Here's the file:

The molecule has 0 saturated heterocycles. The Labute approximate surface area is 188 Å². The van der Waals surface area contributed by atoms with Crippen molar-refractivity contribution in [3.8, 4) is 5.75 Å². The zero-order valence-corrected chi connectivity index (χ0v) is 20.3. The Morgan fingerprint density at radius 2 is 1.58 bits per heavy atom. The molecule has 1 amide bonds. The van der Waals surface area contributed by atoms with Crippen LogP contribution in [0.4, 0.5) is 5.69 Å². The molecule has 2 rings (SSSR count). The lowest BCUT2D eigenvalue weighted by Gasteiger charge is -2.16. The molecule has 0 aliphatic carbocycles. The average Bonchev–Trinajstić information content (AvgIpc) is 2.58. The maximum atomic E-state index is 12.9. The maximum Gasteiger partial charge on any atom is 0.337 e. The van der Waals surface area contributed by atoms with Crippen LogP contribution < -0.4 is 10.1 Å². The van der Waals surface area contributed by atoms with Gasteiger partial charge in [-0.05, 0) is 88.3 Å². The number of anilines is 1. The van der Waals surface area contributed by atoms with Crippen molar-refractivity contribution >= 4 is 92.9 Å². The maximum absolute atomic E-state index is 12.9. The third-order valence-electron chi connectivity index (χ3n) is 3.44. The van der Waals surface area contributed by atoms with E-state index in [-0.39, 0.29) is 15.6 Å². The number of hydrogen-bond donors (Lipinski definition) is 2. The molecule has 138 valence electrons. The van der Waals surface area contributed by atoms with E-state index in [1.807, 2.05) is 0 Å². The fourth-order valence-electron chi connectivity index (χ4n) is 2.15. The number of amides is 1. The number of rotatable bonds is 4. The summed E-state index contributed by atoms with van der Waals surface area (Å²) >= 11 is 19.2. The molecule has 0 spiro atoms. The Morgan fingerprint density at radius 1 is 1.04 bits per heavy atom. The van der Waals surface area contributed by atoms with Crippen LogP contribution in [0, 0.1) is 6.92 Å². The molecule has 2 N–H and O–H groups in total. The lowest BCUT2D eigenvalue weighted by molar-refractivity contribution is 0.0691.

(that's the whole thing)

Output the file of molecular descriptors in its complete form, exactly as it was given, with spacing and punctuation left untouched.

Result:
The molecule has 0 saturated heterocycles. The Labute approximate surface area is 188 Å². The van der Waals surface area contributed by atoms with Crippen molar-refractivity contribution in [3.8, 4) is 5.75 Å². The zero-order valence-corrected chi connectivity index (χ0v) is 20.3. The Morgan fingerprint density at radius 2 is 1.58 bits per heavy atom. The molecule has 1 amide bonds. The van der Waals surface area contributed by atoms with Crippen LogP contribution in [0.4, 0.5) is 5.69 Å². The molecule has 2 rings (SSSR count). The lowest BCUT2D eigenvalue weighted by Gasteiger charge is -2.16. The molecule has 0 aliphatic carbocycles. The average Bonchev–Trinajstić information content (AvgIpc) is 2.58. The maximum atomic E-state index is 12.9. The maximum Gasteiger partial charge on any atom is 0.337 e. The van der Waals surface area contributed by atoms with Crippen LogP contribution < -0.4 is 10.1 Å². The van der Waals surface area contributed by atoms with Gasteiger partial charge in [-0.05, 0) is 88.3 Å². The number of anilines is 1. The van der Waals surface area contributed by atoms with Crippen molar-refractivity contribution >= 4 is 92.9 Å². The maximum absolute atomic E-state index is 12.9. The third-order valence-electron chi connectivity index (χ3n) is 3.44. The van der Waals surface area contributed by atoms with E-state index in [-0.39, 0.29) is 15.6 Å². The number of hydrogen-bond donors (Lipinski definition) is 2. The molecule has 138 valence electrons. The van der Waals surface area contributed by atoms with E-state index in [1.807, 2.05) is 0 Å². The fourth-order valence-electron chi connectivity index (χ4n) is 2.15. The number of amides is 1. The number of rotatable bonds is 4. The summed E-state index contributed by atoms with van der Waals surface area (Å²) >= 11 is 19.2. The molecule has 0 spiro atoms. The Morgan fingerprint density at radius 1 is 1.04 bits per heavy atom. The van der Waals surface area contributed by atoms with Crippen LogP contribution in [0, 0.1) is 6.92 Å². The molecule has 2 N–H and O–H groups in total. The lowest BCUT2D eigenvalue weighted by molar-refractivity contribution is 0.0691.